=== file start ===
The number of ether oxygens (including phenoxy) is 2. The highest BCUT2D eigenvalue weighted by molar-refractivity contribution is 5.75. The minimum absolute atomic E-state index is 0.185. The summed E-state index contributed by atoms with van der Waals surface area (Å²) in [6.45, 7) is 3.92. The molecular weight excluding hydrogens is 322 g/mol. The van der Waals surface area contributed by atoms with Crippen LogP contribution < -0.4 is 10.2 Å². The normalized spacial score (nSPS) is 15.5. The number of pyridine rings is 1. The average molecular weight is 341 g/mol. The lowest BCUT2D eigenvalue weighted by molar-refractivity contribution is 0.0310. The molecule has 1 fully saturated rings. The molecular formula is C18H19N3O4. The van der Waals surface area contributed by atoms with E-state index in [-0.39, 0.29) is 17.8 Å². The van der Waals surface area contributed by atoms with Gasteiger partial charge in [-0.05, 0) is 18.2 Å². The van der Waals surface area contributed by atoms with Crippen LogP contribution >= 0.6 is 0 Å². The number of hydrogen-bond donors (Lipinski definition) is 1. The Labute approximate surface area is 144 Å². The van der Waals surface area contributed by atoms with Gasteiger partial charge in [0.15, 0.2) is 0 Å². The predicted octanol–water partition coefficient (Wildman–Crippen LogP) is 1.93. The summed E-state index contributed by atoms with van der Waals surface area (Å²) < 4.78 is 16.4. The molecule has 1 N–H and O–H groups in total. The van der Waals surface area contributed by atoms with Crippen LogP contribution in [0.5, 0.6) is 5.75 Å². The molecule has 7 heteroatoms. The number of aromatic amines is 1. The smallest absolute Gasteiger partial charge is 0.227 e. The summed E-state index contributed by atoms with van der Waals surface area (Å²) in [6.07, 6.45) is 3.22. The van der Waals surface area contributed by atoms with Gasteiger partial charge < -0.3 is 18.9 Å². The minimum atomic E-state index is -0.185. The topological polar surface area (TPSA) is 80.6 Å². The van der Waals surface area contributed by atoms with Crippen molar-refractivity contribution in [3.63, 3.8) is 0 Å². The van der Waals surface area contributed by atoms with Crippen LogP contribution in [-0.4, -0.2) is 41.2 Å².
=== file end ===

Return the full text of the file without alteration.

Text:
The number of ether oxygens (including phenoxy) is 2. The highest BCUT2D eigenvalue weighted by molar-refractivity contribution is 5.75. The minimum absolute atomic E-state index is 0.185. The summed E-state index contributed by atoms with van der Waals surface area (Å²) in [6.45, 7) is 3.92. The molecular weight excluding hydrogens is 322 g/mol. The van der Waals surface area contributed by atoms with Crippen LogP contribution < -0.4 is 10.2 Å². The normalized spacial score (nSPS) is 15.5. The number of pyridine rings is 1. The average molecular weight is 341 g/mol. The lowest BCUT2D eigenvalue weighted by molar-refractivity contribution is 0.0310. The molecule has 1 fully saturated rings. The molecular formula is C18H19N3O4. The van der Waals surface area contributed by atoms with E-state index in [-0.39, 0.29) is 17.8 Å². The van der Waals surface area contributed by atoms with Gasteiger partial charge in [-0.05, 0) is 18.2 Å². The van der Waals surface area contributed by atoms with Crippen LogP contribution >= 0.6 is 0 Å². The number of hydrogen-bond donors (Lipinski definition) is 1. The Labute approximate surface area is 144 Å². The van der Waals surface area contributed by atoms with Gasteiger partial charge in [0.15, 0.2) is 0 Å². The predicted octanol–water partition coefficient (Wildman–Crippen LogP) is 1.93. The summed E-state index contributed by atoms with van der Waals surface area (Å²) < 4.78 is 16.4. The molecule has 1 N–H and O–H groups in total. The van der Waals surface area contributed by atoms with Crippen LogP contribution in [0.5, 0.6) is 5.75 Å². The molecule has 7 heteroatoms. The number of aromatic amines is 1. The smallest absolute Gasteiger partial charge is 0.227 e. The summed E-state index contributed by atoms with van der Waals surface area (Å²) in [6.07, 6.45) is 3.22. The van der Waals surface area contributed by atoms with Gasteiger partial charge < -0.3 is 18.9 Å². The minimum atomic E-state index is -0.185. The topological polar surface area (TPSA) is 80.6 Å². The van der Waals surface area contributed by atoms with Crippen molar-refractivity contribution in [3.63, 3.8) is 0 Å². The van der Waals surface area contributed by atoms with Crippen LogP contribution in [-0.4, -0.2) is 41.2 Å².